6 Tips for Growing the Most Beautiful Blue Hydrangea Blooms
The secret to getting that gorgeous sapphire color is in the soil. Here's how to bring out the blues in your flowers.
Almost like a mood ring, you can change the flower color of certain hydrangeas from pink to purple and sky blue. But instead of temperature changing the color as in a mood ring, it's the pH, or the acidity, of the soil your hydrangeas are planted in that controls the hue of the blooms. By adjusting the pH, you can turn pink flowers into blue (or blue flowers into pink). To grow the best blue hydrangeas on the block, it all starts with testing your soil; if it's not acidic enough, you may end up with pink or purple flowers instead. Follow these tips to make sure you'll get gorgeous blue flowers every time.
1. Choose the Right Kind of Hydrangea
Only the flowers of bigleaf hydrangea (Hydrangea macrophylla) can change color. Other types such as oakleaf hydrangeas or smooth hydrangeas such as 'Annabelle' only bloom in white or cream. These plants are just as full and beautiful, but if your goal is blue hydrangeas, make sure you're planting varieties that can turn the shade you want.
2. Choose Blue Varieties
Look for hydrangeas that are bred to be blue such as 'Nikko Blue', Endless Summer The Original, 'Penny Mac', 'Blauer Prinz', or Endless Summer Twist-n-Shout. The photo on the plant tag will help you choose blue-blooming varieties if the plants aren't in flower at the nursery.
3. Measure the Soil pH
Although doing this may sound like complicated chemistry, it's not. All soil has a pH value which measures the acidity or alkalinity. The pH scale is from 0 to 14; 7 is neutral. Soil pH values of less than 7 indicate degrees of acidity. Soil pH values greater than 7 indicate degrees of alkalinity. Use a soil test kit to determine the current pH levels of your soil.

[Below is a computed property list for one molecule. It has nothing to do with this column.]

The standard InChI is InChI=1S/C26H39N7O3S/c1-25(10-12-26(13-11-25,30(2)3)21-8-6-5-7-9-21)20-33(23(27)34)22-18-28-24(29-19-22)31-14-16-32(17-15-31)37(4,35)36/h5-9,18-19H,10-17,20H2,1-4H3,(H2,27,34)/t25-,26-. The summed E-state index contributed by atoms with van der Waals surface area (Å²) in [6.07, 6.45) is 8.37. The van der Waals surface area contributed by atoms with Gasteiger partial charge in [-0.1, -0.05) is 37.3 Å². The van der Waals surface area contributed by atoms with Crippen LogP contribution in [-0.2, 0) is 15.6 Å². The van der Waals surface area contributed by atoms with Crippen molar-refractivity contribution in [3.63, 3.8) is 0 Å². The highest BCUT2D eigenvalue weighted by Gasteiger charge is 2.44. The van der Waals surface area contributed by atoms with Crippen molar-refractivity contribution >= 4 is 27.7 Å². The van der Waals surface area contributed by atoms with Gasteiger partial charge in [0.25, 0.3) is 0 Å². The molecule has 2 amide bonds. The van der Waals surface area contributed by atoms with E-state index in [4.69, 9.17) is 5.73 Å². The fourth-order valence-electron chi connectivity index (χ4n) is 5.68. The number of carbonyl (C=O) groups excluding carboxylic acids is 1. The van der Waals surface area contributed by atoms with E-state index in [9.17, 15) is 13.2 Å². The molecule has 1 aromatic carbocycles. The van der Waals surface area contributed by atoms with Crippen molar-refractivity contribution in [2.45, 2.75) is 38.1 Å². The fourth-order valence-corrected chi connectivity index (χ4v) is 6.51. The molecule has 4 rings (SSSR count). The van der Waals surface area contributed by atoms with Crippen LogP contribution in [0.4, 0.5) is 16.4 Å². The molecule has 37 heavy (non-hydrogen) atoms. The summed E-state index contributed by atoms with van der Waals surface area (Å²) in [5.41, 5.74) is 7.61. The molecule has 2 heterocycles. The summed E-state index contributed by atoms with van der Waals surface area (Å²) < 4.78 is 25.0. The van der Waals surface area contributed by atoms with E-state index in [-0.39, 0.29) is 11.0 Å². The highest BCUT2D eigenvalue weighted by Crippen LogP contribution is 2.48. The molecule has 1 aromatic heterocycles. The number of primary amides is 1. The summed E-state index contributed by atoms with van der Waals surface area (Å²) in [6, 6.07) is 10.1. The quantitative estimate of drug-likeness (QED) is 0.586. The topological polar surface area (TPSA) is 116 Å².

4. Pick the Flower Hue You Want
For true blue flowers, the hydrangeas need to be grown in acidic soil with a pH of 5.5 or lower. For pink flowers, the plants need neutral to alkaline soils (pH 6.5 and higher). For purple blooms (or a mix of blue and pink flowers on the same plant), the pH of the soil must be between pH 5.5 and 6.5. The results of your soil test will help you figure out what to do next.
5. Adjust the Soil pH
Most garden soils tend to be neutral so you'll need to amp up the acidity to go blue. You can do that in a variety of ways. Organic acidifiers include sulfur and sulfate. There are also easy-to-use soil additives made specifically for hydrangeas. Bailey's Color Me Blue (soil sulfur) or Bailey's Color Me Pink (garden lime) change the pH of the soil so you can enjoy the hydrangea bloom color you want. These all-natural products make the soil more acidic (for blue blooms) or alkaline (for pink blooms). Add the pelleted mixture to the soil when you plant your hydrangea.
6. Continue to Acidify the pH for Blue Blooms
Your soil pH likely will need regular adjustment to produce consistently blue blooms. Gently work acidifying soil additives into the top layer of the soil around the root zone whenever you'd normally fertilize your hydrangeas, usually in early spring. Also, if you're starting with alkaline or neutral soil and trying to make it more acidic, remember that your hydrangeas won't suddenly turn blue overnight. It'll probably take multiple applications to make your soil acidic enough, and if your hydrangeas have already bloomed pink, you might not see blue flowers until next year.